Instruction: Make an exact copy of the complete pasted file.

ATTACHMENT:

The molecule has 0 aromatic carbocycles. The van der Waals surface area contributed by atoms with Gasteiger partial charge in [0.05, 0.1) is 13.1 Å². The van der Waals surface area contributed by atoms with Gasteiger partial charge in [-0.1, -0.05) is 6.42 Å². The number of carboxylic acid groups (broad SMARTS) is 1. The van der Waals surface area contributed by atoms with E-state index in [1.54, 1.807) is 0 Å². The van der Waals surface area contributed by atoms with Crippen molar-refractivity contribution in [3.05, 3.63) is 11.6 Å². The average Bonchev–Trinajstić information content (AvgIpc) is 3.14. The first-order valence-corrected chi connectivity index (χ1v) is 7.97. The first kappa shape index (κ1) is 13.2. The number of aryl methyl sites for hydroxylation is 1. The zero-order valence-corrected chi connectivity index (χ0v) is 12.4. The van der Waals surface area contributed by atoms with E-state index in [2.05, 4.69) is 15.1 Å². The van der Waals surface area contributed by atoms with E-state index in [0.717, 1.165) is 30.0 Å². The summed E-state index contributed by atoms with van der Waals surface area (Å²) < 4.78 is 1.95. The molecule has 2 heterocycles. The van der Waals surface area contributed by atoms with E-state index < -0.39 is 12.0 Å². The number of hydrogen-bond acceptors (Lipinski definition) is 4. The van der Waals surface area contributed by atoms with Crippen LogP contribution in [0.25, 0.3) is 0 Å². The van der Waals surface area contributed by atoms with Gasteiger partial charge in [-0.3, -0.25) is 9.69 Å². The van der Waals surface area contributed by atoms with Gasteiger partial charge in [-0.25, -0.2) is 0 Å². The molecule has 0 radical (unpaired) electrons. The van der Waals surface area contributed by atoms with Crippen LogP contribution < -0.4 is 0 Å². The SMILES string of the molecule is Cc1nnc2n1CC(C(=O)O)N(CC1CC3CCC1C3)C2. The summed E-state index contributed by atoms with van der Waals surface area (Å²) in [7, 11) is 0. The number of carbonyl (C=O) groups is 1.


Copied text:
The molecule has 0 aromatic carbocycles. The van der Waals surface area contributed by atoms with Gasteiger partial charge in [0.05, 0.1) is 13.1 Å². The van der Waals surface area contributed by atoms with Gasteiger partial charge in [-0.1, -0.05) is 6.42 Å². The number of carboxylic acid groups (broad SMARTS) is 1. The van der Waals surface area contributed by atoms with E-state index in [1.54, 1.807) is 0 Å². The van der Waals surface area contributed by atoms with Crippen molar-refractivity contribution in [3.05, 3.63) is 11.6 Å². The average Bonchev–Trinajstić information content (AvgIpc) is 3.14. The first-order valence-corrected chi connectivity index (χ1v) is 7.97. The first kappa shape index (κ1) is 13.2. The number of aryl methyl sites for hydroxylation is 1. The zero-order valence-corrected chi connectivity index (χ0v) is 12.4. The van der Waals surface area contributed by atoms with E-state index in [2.05, 4.69) is 15.1 Å². The van der Waals surface area contributed by atoms with E-state index in [0.717, 1.165) is 30.0 Å². The summed E-state index contributed by atoms with van der Waals surface area (Å²) < 4.78 is 1.95. The molecule has 2 heterocycles. The van der Waals surface area contributed by atoms with E-state index < -0.39 is 12.0 Å². The number of hydrogen-bond acceptors (Lipinski definition) is 4. The van der Waals surface area contributed by atoms with Crippen LogP contribution in [0.25, 0.3) is 0 Å². The van der Waals surface area contributed by atoms with Gasteiger partial charge in [-0.3, -0.25) is 9.69 Å². The van der Waals surface area contributed by atoms with Gasteiger partial charge in [-0.25, -0.2) is 0 Å². The molecule has 0 radical (unpaired) electrons. The van der Waals surface area contributed by atoms with Crippen LogP contribution < -0.4 is 0 Å². The SMILES string of the molecule is Cc1nnc2n1CC(C(=O)O)N(CC1CC3CCC1C3)C2. The summed E-state index contributed by atoms with van der Waals surface area (Å²) in [7, 11) is 0. The number of carbonyl (C=O) groups is 1.